Jackson is one of the last of a dying breed: a back who stays on the field all three downs and is at once the team’s best runner, pass-catcher and pass-protector. It’s a role that is going out of style so fast that Jackson was prepared to retire if a team wasn’t willing to provide him the chance to be the bell cow.

Replacing your all-time leading rusher is tough. Replacing your undisputed leader and finding one or more backs to fill the various roles Jackson did can be even more challenging.

In an ideal world, the Rams could find a piecemeal way to bring everything together and get the type of contributions they need from the position. Richardson would be the slashing, speedy back who gains the yards there to be gained. Stacy would be the pass-protector and short-yardage guy. Pead would work on third downs, picking up the blitz and catching passes out of the backfield. Cunningham would be a sort of X factor capable of doing it all.

That’s what things might look like if everyone turned into what the Rams believe they could be.

Quarterback Sam Bradford is hopeful the process of replacing Jackson can be expedited by the fact that players like Pead and Richardson worked in Jackson’s company for a year.

“I think they’re doing a great job,” Bradford said. “Obviously, it’s tough, ‘Jack’ meant so much to this offense and to this organization while he was here. They got to see the way he approached the game and the way he worked. I think that I’ve seen those guys try to emulate that during the week of practice and in their preparation, and I think they’re doing a really good job of that.”

On his end, Jackson has done what he can to provide guidance for the young backs in St. Louis, even from afar. He and Richardson grew particularly close last year, and the pair stays in touch on a regular basis.

Jackson said he talks to Richardson about more than football, providing tips on how to handle yourself off the field, how to take care of your body, even ways to conduct yourself during interviews with the media.

“It’s those dog days where no one wants to go to practice, no one wants to work, you have to push yourself forward and you have got to view yourself as the engine,” Fisher said. “When guys are down or you have a sluggish practice, you have got to come out running hard to motivate guys to up the ante.”

Someday in the not too distant future, it’s possible, if not probable, that Jackson will return to St. Louis when his career is over.

“We felt like it was in the best interest of everybody involved,” Fisher said. “This way the story ends real good. You’d like to think certainly his jersey’s retired back here whenever he’s done. We just wish him the best. He’s a class guy and was a tremendous leader in the locker room last year.”

Richardson missed Wednesday’s practice with what the Rams' injury report calls a foot ailment. Pead returned from his suspension and was plenty busy in his first practice back. Cunningham and Stacy had their opportunities as well.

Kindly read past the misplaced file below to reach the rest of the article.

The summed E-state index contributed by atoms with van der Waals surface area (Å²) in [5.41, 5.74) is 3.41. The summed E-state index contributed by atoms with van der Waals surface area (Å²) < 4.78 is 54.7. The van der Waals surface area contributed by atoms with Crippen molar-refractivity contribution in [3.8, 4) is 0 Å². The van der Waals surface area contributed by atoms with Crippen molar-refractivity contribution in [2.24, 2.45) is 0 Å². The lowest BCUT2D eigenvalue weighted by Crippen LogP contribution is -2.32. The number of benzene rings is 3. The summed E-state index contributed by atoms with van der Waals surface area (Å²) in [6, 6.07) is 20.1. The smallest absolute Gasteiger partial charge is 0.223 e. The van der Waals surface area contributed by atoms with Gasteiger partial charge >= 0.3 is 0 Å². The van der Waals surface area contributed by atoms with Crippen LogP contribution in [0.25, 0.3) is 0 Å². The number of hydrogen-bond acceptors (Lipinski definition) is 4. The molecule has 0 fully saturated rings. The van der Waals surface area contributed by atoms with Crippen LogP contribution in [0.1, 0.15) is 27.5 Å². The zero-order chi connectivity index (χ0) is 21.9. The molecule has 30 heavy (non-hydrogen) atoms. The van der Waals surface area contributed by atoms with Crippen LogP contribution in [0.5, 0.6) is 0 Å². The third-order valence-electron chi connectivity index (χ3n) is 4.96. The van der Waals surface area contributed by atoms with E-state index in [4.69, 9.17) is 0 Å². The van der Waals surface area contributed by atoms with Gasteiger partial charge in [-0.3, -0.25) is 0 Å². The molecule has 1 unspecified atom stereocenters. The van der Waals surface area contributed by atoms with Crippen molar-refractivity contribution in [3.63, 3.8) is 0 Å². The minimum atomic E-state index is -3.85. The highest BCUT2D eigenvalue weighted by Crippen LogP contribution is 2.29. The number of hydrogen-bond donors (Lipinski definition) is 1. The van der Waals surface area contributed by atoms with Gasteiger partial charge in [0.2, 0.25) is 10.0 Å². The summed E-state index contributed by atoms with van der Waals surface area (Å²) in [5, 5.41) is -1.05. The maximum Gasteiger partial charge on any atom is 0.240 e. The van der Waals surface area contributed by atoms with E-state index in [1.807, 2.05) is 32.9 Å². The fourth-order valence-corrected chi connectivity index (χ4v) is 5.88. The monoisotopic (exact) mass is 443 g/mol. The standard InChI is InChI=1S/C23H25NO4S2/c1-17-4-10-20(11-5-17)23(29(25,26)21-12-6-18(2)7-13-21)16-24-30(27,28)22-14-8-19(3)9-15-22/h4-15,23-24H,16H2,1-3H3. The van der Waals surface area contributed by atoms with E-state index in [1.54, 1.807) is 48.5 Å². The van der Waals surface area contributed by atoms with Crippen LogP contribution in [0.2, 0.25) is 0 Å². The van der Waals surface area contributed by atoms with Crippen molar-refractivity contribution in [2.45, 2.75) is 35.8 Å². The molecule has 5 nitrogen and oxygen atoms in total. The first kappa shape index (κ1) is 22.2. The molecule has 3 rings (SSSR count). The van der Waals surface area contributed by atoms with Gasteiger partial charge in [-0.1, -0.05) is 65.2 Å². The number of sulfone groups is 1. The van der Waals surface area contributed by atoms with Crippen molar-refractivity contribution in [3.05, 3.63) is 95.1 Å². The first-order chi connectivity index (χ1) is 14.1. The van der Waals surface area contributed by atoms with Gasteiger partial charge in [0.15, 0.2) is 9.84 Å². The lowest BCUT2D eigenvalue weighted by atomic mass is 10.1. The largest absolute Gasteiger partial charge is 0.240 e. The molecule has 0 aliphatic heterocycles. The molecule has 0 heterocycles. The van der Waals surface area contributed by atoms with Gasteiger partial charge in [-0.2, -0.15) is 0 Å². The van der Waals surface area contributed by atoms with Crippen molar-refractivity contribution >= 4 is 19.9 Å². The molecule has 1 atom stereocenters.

Watching practice and seeing so many backs getting chances for carries served as a reminder that sometimes replacing a franchise legend is really difficult job. Sometimes it takes more than one to get it done.
EARTH CITY, Mo. -- The St. Louis Rams will welcome back running back Isaiah Pead this week after he served a one-game suspension for violation of the league's substance abuse policy.

Pead missed Sunday's game against Arizona, and Zac Stacy got what limited reps were available behind starter Daryl Richardson. Monday afternoon, Rams coach Jeff Fisher said Pead is already back in the fold.

"He's back in the building and he'll be on the practice field," Fisher said.

The Rams will have to make a corresponding roster move to add Pead back to the 53-man roster, but they don't have to make that decision just yet as his roster exemption hasn't expired.

With Pead back in the mix, the Rams appear to be a bit heavy with five running backs, though it might be hard to trim from that group given the special teams contributions of Benny Cunningham and Chase Reynolds.

When asked whether Pead's return means he's playing this week, Fisher didn't confirm or deny the possibility.

"We'll see," Fisher said.

Pead would be well served to hit the ground running upon his return. Beyond the suspension, he's had a rough go of it in his first year plus in the league. Expected to compete for the starting job in camp, that battle never materialized as Richardson separated himself early in camp.

From there, Pead battled ball security issues throughout the preseason and found himself fighting for reps as the second back rather than the starting job.

Based on Sunday's performance in the ground game -- the Rams ran 24 times with an average of 2.8 yards per carry -- the opportunity appears to remain for Pead to claim the backup job and be involved in the offense on at least a semi-regular basis.

Stacy got just one carry behind Richardson, picking up 4 yards. Fisher said he'd have liked to get Stacy more work, but the game didn't play out in a way to allow it.

"You want to try to do that, but sometimes the game just goes that way," Fisher said. "That's one of those things you talk about improving, we have got to work on the run game. It's a stout defense, but we are going to have to run the ball a little bit better as well."

St. Louis Rams cut-down analysis

August, 31, 2013
There were no real surprises among the 20 Rams released Saturday evening to bring the roster down to the league-mandated total of 53.(Note: The Rams have roster exemptions for suspended running back Isaiah Pead and linebacker Jo-Lonn Dunbar, both of whom were placed on the reserve/suspended list.)